Know What Liquidation and Reorganization Means For Your Business

We need to change the way we look at bankruptcy. Some people imagine it to be a signal that it’s the end of your business. After declaring bankruptcy, everything gets taken out of your office, and the doors close permanently. 

Shift perspective. Maybe it could be a way to move forward. And it certainly doesn’t mean your business is over. Apple almost declared bankruptcy in 1997. Chrysler and General Motors did file, yet all three businesses are still operating. 

If this is something you or your business is considering, you need to know the different types of bankruptcy. Understanding what reorganization and liquidation mean is important before going any further.

The Different Types

Chapter 11 is what most people associate with bankruptcy. But if you are considering liquidation or reorganization, you will either be filing for Chapter 7, 11, 12, or 13. Here’s what they mean:

  • Chapter 7: Liquidation
  • Chapter 11: Reorganization for businesses
  • Chapter 12: Reorganization for farmers and fishermen
  • Chapter 13: Reorganization for individuals 

After seeing that list, as a business, you will either pursue Chapter 7 or 13. And the key difference between the two is liquidation and reorganization.


The basis of bankruptcy is that you have creditors that you cannot repay. The purpose of both liquidation and reorganization is for you to have another way of getting money into the hands of the people that loaned it to you.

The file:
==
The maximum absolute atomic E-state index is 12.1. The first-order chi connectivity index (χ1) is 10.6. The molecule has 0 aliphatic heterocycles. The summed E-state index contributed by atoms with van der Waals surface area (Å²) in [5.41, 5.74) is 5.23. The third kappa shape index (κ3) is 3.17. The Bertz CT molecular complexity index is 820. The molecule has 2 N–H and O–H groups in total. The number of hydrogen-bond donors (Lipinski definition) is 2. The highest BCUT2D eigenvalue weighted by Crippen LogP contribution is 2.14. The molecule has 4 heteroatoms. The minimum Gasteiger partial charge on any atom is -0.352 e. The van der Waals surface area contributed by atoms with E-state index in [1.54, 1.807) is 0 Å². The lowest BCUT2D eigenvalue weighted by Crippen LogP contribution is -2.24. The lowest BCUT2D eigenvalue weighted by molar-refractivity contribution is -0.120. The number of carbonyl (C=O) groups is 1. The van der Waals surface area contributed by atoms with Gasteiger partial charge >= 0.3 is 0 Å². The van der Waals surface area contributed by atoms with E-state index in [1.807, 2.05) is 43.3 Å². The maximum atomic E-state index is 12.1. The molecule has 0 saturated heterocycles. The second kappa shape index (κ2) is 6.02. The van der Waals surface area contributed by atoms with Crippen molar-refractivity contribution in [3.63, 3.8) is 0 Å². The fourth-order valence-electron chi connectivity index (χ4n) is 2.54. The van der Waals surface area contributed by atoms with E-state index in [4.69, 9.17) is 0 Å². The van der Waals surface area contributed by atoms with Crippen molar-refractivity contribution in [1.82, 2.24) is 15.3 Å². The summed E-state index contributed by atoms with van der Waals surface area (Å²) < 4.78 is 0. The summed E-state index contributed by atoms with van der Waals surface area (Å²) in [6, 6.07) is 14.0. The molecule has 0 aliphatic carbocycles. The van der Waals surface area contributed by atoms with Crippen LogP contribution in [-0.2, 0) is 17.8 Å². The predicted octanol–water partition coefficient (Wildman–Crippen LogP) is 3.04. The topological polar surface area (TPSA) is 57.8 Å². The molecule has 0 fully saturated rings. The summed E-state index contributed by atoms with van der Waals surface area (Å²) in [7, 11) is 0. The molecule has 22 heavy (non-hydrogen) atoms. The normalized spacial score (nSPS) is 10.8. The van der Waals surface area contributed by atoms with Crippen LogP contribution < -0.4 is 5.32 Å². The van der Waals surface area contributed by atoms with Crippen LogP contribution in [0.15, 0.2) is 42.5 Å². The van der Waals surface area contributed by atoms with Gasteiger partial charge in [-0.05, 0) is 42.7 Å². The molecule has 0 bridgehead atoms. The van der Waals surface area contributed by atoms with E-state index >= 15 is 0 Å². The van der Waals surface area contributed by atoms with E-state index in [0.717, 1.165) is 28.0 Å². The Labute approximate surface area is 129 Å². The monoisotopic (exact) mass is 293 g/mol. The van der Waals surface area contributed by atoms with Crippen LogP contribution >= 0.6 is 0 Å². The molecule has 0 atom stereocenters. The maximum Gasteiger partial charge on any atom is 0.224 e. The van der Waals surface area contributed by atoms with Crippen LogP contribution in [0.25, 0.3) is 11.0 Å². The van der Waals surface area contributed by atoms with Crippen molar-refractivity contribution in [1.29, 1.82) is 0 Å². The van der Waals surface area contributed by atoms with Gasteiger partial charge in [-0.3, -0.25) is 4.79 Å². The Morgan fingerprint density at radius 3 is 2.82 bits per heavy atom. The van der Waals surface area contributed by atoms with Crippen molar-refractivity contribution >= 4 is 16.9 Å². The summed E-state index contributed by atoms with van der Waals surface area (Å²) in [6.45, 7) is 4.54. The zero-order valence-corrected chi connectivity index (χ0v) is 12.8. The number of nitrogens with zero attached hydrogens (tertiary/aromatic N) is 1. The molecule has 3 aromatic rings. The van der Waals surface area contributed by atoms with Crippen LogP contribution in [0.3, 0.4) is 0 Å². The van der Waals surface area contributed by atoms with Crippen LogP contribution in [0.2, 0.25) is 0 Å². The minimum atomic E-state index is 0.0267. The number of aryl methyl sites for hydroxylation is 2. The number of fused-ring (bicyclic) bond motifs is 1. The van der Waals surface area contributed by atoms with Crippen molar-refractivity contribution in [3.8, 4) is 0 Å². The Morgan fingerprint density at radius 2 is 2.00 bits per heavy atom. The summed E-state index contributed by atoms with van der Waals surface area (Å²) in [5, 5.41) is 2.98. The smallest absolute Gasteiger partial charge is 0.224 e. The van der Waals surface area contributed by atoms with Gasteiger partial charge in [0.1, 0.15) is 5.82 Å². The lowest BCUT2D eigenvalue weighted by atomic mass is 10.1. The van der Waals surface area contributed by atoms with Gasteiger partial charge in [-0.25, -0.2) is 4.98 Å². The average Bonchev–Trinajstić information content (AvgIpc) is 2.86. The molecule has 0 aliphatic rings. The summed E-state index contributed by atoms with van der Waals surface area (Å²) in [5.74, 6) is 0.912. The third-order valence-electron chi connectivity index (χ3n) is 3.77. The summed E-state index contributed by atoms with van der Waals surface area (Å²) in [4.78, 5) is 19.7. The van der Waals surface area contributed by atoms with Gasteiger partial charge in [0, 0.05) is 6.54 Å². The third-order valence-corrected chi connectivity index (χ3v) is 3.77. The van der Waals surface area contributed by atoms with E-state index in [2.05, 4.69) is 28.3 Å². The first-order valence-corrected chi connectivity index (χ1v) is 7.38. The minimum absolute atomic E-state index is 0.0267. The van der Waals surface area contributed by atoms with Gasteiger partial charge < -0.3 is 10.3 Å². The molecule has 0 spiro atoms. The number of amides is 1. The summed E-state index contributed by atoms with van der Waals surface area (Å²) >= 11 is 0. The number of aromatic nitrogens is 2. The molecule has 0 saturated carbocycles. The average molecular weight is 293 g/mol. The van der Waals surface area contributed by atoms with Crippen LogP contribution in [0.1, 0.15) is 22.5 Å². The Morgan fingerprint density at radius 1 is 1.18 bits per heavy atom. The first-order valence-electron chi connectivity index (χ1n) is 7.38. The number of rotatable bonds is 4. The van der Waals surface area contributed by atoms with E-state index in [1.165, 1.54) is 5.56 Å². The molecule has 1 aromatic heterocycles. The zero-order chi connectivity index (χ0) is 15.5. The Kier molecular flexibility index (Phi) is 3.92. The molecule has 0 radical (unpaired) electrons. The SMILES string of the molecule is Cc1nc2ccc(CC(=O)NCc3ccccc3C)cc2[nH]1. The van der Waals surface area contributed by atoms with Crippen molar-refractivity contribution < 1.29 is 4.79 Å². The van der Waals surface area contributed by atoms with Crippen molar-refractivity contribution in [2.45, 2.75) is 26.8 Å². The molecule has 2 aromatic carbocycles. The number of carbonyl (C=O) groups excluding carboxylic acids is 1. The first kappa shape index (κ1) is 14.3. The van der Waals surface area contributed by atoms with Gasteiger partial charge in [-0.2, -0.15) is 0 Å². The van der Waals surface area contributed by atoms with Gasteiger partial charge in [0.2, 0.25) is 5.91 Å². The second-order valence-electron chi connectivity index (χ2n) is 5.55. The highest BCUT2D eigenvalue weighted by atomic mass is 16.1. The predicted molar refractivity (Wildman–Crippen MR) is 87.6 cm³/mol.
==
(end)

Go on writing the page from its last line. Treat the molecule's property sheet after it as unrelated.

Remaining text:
With liquidation, your stuff will be sold. The money that is generated from this goes to your creditors. Your property will go to a bankruptcy court, and a trustee will be appointed to manage everything. Here’s an important detail: the more the trustee gets for the creditors, the more money they earn. This person has a financial interest in turning over your assets to your creditors.


Unlike Chapter 7, Chapter 11 can offer a business a fresh start. Before you rush to this option, know that it is complex, costly, and long. When we talked about companies who filed for bankruptcy and continued, this is how they did it. 

Another key to Chapter 11 is based on your creditors’ needs and not your own. If your business is filing Chapter 11, you can suggest how your business is reorganized. But the court will have to approve it. This proposal has to meet the needs of your creditors before your own.

It is also possible to keep running your business during this process. An exception to this is if you are accused of negligence or fraud. That’s when a trustee will be appointed by the court to run your business. During this time, a large portion of your financial decisions need to be approved by the court. And you cannot take on any additional loans. 

Hedtke Law Group

The majority of us take on debt. And due to how quickly our lives can change, becoming overwhelmed financially is a very real possibility. Hedtke Law Group is here to support and help people like you during this time. We want to assist you in discovering your fresh start. Contact us through our website to get a free case evaluation.